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I grew up in a small town in Illinois. All there was there was corn fields. The high school even had a ‘Bring Your Tractor to School Day!’ every year. Half the high school kids were farm kids who basically lived in the FFA (Future Farmers of America) classroom. The other half were smoking in the parking lot. Unless you were super involved in everything, you didn’t get noticed at my school.
I was a typical dorky nerd. I loved books. They were my saving grace. I spent more time in the library than I did anywhere else. I loved losing myself into the words, anything to escape reality. At school, I was bullied relentlessly. Notes were shoved in my locker daily, telling me to kill myself, telling me how worthless I was. My things were stolen and destroyed often. I was shoved, had my hair pulled, and I would eat lunch in my car to avoid having it stolen. At home, my parents were useless. Our mother was addicted to whatever she could afford that day. Needles, pipes, and residue could be found everywhere in our home. I constantly following behind her, trying to keep the house safe and presentable for my three year old twin brothers, Darwin and Dakota. Dar and Dak for short. I was 17 at the time. They had essentially been my children since the day they were born.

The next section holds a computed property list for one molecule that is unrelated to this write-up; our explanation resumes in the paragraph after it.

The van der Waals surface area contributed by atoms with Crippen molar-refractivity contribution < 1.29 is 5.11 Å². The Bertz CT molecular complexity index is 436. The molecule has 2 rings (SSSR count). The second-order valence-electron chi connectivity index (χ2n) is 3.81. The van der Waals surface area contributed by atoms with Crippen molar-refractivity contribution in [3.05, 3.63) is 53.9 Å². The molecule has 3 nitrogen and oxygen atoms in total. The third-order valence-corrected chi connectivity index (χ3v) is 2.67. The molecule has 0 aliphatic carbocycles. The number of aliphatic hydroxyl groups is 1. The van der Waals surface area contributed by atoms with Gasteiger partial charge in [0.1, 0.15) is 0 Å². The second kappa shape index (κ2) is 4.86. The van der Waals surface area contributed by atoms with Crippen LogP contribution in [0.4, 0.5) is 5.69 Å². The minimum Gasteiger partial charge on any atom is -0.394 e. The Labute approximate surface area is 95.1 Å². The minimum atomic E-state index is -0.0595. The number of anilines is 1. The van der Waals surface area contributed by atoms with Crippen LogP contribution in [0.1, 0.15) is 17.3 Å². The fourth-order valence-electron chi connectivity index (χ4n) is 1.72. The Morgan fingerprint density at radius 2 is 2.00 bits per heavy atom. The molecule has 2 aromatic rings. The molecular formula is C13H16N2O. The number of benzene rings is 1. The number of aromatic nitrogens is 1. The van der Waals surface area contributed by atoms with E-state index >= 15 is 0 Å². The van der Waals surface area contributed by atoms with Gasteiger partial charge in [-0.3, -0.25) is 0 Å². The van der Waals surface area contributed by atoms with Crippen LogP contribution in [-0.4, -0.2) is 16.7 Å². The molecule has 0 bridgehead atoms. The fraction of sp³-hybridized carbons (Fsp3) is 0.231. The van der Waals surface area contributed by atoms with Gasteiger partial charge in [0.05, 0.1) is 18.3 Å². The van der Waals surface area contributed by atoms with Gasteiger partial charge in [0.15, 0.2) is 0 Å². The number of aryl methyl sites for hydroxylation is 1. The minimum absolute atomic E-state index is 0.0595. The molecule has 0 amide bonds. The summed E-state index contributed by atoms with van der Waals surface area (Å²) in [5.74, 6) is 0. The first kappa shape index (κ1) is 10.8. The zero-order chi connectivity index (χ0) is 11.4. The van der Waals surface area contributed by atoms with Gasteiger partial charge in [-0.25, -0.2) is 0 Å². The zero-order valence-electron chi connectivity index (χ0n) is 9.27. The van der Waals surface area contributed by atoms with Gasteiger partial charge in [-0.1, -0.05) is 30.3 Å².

Shortly after the boys were born, they had their hearing tested and were found to be profoundly deaf. They had at best ten-percent of their hearing. Our mother found this too tough to deal with, so she started using. Our father thought of them as disabled and decided they were of no use to him. He ran away to California with his new bride and her three perfect little children. We haven’t heard from him since. Once the boys were diagnosed, and our mother checked out, I took up a part time job at a cafe across the street from our house. I worked there after school every day until ten o’clock at night. I would then go home, bath the boys, put them to bed, and finish my homework. Many nights I would get no sleep at all before returning to school the following day. My mother’s addiction took over her life. She spent every dime of her savings, and blew every check she had from her minimum wage cashier job. Eventually she was caught stealing from her cash register to feed her addiction. They fired her and agreed not to press charges as she had gave the money back. We lost the only income we had. I couldn’t bare to watch my brothers suffer so I worked every chance I got. The popular girls from school agreed to babysit Dar and Dak at their houses in exchange for me doing their homework as well. It was exhausting but there they were bathed, fed, and had plenty of toys there. I never had to worry about them.